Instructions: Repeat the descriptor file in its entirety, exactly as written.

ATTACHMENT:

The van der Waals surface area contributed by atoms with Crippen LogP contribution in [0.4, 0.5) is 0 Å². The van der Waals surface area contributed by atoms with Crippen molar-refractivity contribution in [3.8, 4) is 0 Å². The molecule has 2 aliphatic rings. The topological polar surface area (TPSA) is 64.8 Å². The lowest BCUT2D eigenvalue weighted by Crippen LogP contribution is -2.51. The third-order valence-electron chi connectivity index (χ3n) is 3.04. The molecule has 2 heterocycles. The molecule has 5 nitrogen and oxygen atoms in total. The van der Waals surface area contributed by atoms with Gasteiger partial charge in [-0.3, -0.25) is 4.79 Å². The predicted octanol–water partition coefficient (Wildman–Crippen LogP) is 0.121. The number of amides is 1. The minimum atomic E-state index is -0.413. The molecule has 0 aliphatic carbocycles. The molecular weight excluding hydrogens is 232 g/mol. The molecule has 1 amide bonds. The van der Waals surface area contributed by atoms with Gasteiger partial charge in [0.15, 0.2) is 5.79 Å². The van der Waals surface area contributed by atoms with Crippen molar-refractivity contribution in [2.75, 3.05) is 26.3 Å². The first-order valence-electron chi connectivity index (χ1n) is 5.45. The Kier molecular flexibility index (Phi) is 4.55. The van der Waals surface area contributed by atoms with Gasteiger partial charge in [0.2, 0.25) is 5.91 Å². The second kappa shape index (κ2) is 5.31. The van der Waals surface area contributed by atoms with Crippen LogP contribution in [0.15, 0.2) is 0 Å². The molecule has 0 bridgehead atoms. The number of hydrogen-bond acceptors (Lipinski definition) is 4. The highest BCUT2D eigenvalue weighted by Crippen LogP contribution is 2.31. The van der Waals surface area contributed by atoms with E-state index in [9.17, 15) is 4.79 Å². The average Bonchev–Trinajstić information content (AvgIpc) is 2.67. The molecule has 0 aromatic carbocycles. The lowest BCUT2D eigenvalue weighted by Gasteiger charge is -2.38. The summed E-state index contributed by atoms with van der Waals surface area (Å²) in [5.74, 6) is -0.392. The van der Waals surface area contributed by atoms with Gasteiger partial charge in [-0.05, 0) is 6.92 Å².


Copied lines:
The van der Waals surface area contributed by atoms with Crippen LogP contribution in [0.4, 0.5) is 0 Å². The van der Waals surface area contributed by atoms with Crippen molar-refractivity contribution in [3.8, 4) is 0 Å². The molecule has 2 aliphatic rings. The topological polar surface area (TPSA) is 64.8 Å². The lowest BCUT2D eigenvalue weighted by Crippen LogP contribution is -2.51. The third-order valence-electron chi connectivity index (χ3n) is 3.04. The molecule has 2 heterocycles. The molecule has 5 nitrogen and oxygen atoms in total. The van der Waals surface area contributed by atoms with Gasteiger partial charge in [-0.3, -0.25) is 4.79 Å². The predicted octanol–water partition coefficient (Wildman–Crippen LogP) is 0.121. The number of amides is 1. The minimum atomic E-state index is -0.413. The molecule has 0 aliphatic carbocycles. The molecular weight excluding hydrogens is 232 g/mol. The molecule has 1 amide bonds. The van der Waals surface area contributed by atoms with Gasteiger partial charge in [0.15, 0.2) is 5.79 Å². The van der Waals surface area contributed by atoms with Crippen molar-refractivity contribution in [2.75, 3.05) is 26.3 Å². The first-order valence-electron chi connectivity index (χ1n) is 5.45. The Kier molecular flexibility index (Phi) is 4.55. The van der Waals surface area contributed by atoms with Gasteiger partial charge in [0.2, 0.25) is 5.91 Å². The second kappa shape index (κ2) is 5.31. The van der Waals surface area contributed by atoms with Crippen LogP contribution in [0.15, 0.2) is 0 Å². The molecule has 0 bridgehead atoms. The number of hydrogen-bond acceptors (Lipinski definition) is 4. The highest BCUT2D eigenvalue weighted by Crippen LogP contribution is 2.31. The van der Waals surface area contributed by atoms with E-state index in [9.17, 15) is 4.79 Å². The average Bonchev–Trinajstić information content (AvgIpc) is 2.67. The molecule has 0 aromatic carbocycles. The lowest BCUT2D eigenvalue weighted by Gasteiger charge is -2.38. The summed E-state index contributed by atoms with van der Waals surface area (Å²) in [5.74, 6) is -0.392. The van der Waals surface area contributed by atoms with Gasteiger partial charge in [-0.05, 0) is 6.92 Å².